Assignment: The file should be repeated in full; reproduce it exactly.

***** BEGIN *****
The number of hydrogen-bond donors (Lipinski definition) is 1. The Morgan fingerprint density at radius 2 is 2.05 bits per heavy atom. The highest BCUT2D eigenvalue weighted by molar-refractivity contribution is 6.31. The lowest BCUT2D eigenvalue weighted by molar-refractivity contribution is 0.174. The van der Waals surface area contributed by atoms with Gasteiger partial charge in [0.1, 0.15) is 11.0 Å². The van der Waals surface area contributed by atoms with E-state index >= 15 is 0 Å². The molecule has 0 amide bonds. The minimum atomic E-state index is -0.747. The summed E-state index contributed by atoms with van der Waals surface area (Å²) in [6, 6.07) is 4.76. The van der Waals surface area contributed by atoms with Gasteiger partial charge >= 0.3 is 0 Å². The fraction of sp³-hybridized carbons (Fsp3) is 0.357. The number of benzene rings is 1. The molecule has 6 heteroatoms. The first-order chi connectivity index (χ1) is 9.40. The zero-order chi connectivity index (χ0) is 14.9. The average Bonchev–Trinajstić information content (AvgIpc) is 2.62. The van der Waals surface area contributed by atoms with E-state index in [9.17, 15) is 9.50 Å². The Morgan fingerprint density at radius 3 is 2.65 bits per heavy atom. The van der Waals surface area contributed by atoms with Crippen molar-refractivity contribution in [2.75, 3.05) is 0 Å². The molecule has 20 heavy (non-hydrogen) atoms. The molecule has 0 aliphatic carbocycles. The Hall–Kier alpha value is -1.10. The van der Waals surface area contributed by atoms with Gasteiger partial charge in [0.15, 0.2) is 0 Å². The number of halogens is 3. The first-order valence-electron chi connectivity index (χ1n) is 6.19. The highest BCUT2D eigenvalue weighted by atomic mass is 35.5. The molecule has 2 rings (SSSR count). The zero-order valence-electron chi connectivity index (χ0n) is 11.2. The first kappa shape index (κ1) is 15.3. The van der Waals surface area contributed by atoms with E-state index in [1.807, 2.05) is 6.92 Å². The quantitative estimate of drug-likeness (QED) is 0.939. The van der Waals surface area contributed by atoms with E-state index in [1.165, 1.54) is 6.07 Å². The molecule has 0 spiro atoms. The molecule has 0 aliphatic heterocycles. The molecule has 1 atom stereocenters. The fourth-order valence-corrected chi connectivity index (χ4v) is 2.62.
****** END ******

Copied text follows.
The number of hydrogen-bond donors (Lipinski definition) is 1. The Morgan fingerprint density at radius 2 is 2.05 bits per heavy atom. The highest BCUT2D eigenvalue weighted by molar-refractivity contribution is 6.31. The lowest BCUT2D eigenvalue weighted by molar-refractivity contribution is 0.174. The van der Waals surface area contributed by atoms with Gasteiger partial charge in [0.1, 0.15) is 11.0 Å². The van der Waals surface area contributed by atoms with E-state index >= 15 is 0 Å². The molecule has 0 amide bonds. The minimum atomic E-state index is -0.747. The summed E-state index contributed by atoms with van der Waals surface area (Å²) in [6, 6.07) is 4.76. The van der Waals surface area contributed by atoms with Gasteiger partial charge >= 0.3 is 0 Å². The fraction of sp³-hybridized carbons (Fsp3) is 0.357. The number of benzene rings is 1. The molecule has 6 heteroatoms. The first-order chi connectivity index (χ1) is 9.40. The zero-order chi connectivity index (χ0) is 14.9. The average Bonchev–Trinajstić information content (AvgIpc) is 2.62. The van der Waals surface area contributed by atoms with E-state index in [9.17, 15) is 9.50 Å². The Morgan fingerprint density at radius 3 is 2.65 bits per heavy atom. The van der Waals surface area contributed by atoms with Crippen molar-refractivity contribution in [2.75, 3.05) is 0 Å². The molecule has 20 heavy (non-hydrogen) atoms. The molecule has 0 aliphatic carbocycles. The Hall–Kier alpha value is -1.10. The van der Waals surface area contributed by atoms with Gasteiger partial charge in [0.15, 0.2) is 0 Å². The number of halogens is 3. The first-order valence-electron chi connectivity index (χ1n) is 6.19. The highest BCUT2D eigenvalue weighted by atomic mass is 35.5. The molecule has 2 rings (SSSR count). The zero-order valence-electron chi connectivity index (χ0n) is 11.2. The first kappa shape index (κ1) is 15.3. The van der Waals surface area contributed by atoms with E-state index in [1.807, 2.05) is 6.92 Å². The quantitative estimate of drug-likeness (QED) is 0.939. The van der Waals surface area contributed by atoms with E-state index in [1.165, 1.54) is 6.07 Å². The molecule has 0 spiro atoms. The molecule has 0 aliphatic heterocycles. The molecule has 1 atom stereocenters. The fourth-order valence-corrected chi connectivity index (χ4v) is 2.62.